Enjoy the nice weather while it lasts.
May 12, 2012 Tim Eyman commented on Big Oil to Fund Eyman's Latest Two-Thirds Initiative (and Why People Who Defend the Initiative Process Are All Liars, Idiots, or Assholes).
@ 57 64% of voters approved this same initiative just 2 years ago. That was the 4th time voters approved it, following the legislature suspending it in 2010 and imposing $6.7 billion in higher taxes. Voters sign our petitions and voters approve our initiatives. Your 'beef' is with them, not us.
May 11, 2012 Tim Eyman commented on Big Oil to Fund Eyman's Latest Two-Thirds Initiative (and Why People Who Defend the Initiative Process Are All Liars, Idiots, or Assholes).
Story remains inaccurate: I-1185 does not require 2/3 for fee increases.

After being notified of the error, Joel Connelly at the Seattle PI corrected his story but so far, this blog continues to report inaccurately on I-1185.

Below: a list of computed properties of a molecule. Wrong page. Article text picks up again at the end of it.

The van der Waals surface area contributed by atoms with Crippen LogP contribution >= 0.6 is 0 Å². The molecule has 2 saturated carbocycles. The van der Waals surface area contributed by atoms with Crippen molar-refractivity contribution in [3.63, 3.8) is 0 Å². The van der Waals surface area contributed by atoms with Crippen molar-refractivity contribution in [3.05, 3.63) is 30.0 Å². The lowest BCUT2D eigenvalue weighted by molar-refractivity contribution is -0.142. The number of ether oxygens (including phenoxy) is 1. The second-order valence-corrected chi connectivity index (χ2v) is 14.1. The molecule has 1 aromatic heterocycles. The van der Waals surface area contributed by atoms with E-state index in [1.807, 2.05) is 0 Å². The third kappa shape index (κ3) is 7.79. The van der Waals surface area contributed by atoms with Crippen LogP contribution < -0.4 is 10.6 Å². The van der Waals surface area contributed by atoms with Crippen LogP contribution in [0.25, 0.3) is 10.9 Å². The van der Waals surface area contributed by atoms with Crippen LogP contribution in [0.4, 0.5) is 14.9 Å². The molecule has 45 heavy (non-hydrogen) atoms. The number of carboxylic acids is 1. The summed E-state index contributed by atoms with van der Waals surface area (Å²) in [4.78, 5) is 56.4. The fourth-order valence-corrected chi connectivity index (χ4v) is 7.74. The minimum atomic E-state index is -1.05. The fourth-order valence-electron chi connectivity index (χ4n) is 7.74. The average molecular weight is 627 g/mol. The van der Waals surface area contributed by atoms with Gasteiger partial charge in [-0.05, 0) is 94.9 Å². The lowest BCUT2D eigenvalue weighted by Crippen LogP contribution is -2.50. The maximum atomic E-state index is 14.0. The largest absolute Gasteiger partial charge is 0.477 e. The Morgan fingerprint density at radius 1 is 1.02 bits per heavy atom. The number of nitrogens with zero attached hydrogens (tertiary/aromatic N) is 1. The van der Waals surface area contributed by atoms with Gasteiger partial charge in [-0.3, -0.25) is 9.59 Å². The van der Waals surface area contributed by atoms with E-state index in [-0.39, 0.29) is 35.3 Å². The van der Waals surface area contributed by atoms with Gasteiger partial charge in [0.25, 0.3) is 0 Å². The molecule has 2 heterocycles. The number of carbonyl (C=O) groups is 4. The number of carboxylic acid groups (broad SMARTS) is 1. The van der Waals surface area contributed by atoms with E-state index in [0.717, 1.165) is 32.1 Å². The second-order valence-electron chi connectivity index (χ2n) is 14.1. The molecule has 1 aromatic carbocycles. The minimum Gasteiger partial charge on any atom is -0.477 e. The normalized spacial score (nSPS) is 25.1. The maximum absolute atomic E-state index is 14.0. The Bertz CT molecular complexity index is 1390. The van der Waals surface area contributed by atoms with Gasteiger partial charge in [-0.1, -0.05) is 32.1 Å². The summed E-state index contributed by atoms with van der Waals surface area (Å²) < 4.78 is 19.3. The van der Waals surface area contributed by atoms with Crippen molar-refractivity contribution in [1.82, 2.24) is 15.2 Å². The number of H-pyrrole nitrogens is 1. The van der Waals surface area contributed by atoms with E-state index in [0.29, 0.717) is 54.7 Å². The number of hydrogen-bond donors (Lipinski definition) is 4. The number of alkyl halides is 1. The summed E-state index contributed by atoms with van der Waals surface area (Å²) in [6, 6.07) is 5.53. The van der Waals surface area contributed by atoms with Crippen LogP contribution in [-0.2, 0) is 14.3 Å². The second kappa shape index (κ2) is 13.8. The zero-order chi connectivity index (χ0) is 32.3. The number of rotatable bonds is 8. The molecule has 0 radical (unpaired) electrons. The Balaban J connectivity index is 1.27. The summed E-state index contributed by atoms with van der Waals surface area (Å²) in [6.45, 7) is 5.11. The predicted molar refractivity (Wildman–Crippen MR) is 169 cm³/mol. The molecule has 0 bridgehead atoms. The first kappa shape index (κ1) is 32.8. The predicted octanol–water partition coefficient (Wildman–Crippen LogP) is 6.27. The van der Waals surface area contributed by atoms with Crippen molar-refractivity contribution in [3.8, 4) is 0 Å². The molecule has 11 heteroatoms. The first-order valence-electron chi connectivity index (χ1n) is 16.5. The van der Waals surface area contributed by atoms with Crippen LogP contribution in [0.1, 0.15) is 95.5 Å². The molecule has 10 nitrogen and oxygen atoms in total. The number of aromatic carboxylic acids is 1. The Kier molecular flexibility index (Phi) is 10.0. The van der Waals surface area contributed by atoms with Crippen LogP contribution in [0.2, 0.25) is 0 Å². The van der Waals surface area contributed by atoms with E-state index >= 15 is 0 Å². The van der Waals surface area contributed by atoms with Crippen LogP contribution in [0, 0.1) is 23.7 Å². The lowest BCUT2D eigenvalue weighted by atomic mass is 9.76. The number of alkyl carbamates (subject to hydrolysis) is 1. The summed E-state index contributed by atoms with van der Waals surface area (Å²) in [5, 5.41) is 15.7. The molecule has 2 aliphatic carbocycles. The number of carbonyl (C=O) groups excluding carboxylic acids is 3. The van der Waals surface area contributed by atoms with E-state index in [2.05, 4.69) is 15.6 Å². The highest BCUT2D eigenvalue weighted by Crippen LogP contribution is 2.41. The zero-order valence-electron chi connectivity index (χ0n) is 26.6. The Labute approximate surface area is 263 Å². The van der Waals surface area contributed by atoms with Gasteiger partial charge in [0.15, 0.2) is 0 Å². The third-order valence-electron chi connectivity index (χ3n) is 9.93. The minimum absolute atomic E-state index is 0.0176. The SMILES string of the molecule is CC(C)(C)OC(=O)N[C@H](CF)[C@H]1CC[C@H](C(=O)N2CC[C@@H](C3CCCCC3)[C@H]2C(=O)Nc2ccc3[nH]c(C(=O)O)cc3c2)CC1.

Bueller? Bueller?

May 11, 2012 Tim Eyman commented on Big Oil to Fund Eyman's Latest Two-Thirds Initiative (and Why People Who Defend the Initiative Process Are All Liars, Idiots, or Assholes).
@7: 9% of the voters agree with you.

Are statewide initiative elections good or bad for the state or do they not make much difference: 67% good, 9% bad, 18% no difference, 6% don't know

KCTS 9/KPLU/Washington Poll, question 40:
May 11, 2012 Tim Eyman commented on Big Oil to Fund Eyman's Latest Two-Thirds Initiative (and Why People Who Defend the Initiative Process Are All Liars, Idiots, or Assholes).
ERROR: I-1185 requires 2/3 legislative approval or majority voter approval for tax increases.

Fee increases require a simple majority of the Legislature, not 2/3.

see section 4 of I-1185:

We have received 605 donations from our regular donors since January as well as enthusiastic support from the business community thanks to their endorsement in March:

And if enough voters (300,000) voluntarily sign our petitions by the July 6th deadline, then the voters will decide (and 64% of voters approved these exact same policies in 2010 without any money spend on advertising the initiative).